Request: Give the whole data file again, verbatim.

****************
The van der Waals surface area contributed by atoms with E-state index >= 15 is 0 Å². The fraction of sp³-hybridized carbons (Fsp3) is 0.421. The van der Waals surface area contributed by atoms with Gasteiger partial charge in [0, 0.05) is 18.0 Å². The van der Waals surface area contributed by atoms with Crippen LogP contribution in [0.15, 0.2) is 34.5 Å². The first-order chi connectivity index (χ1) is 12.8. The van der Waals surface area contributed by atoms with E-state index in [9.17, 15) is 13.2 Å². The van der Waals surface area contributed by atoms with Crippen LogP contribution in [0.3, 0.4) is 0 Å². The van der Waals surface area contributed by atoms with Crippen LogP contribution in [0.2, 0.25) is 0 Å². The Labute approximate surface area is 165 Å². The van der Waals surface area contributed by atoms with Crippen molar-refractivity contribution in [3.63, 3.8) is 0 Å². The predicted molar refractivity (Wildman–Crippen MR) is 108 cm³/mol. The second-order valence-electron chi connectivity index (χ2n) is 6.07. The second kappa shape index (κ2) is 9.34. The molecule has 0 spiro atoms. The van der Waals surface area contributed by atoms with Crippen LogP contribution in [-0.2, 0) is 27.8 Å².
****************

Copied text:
The van der Waals surface area contributed by atoms with E-state index >= 15 is 0 Å². The fraction of sp³-hybridized carbons (Fsp3) is 0.421. The van der Waals surface area contributed by atoms with Gasteiger partial charge in [0, 0.05) is 18.0 Å². The van der Waals surface area contributed by atoms with Crippen LogP contribution in [0.15, 0.2) is 34.5 Å². The first-order chi connectivity index (χ1) is 12.8. The van der Waals surface area contributed by atoms with E-state index in [9.17, 15) is 13.2 Å². The van der Waals surface area contributed by atoms with Crippen LogP contribution in [0.3, 0.4) is 0 Å². The van der Waals surface area contributed by atoms with Crippen LogP contribution in [0.2, 0.25) is 0 Å². The Labute approximate surface area is 165 Å². The van der Waals surface area contributed by atoms with Crippen molar-refractivity contribution in [3.63, 3.8) is 0 Å². The predicted molar refractivity (Wildman–Crippen MR) is 108 cm³/mol. The second-order valence-electron chi connectivity index (χ2n) is 6.07. The second kappa shape index (κ2) is 9.34. The molecule has 0 spiro atoms. The van der Waals surface area contributed by atoms with Crippen LogP contribution in [-0.2, 0) is 27.8 Å².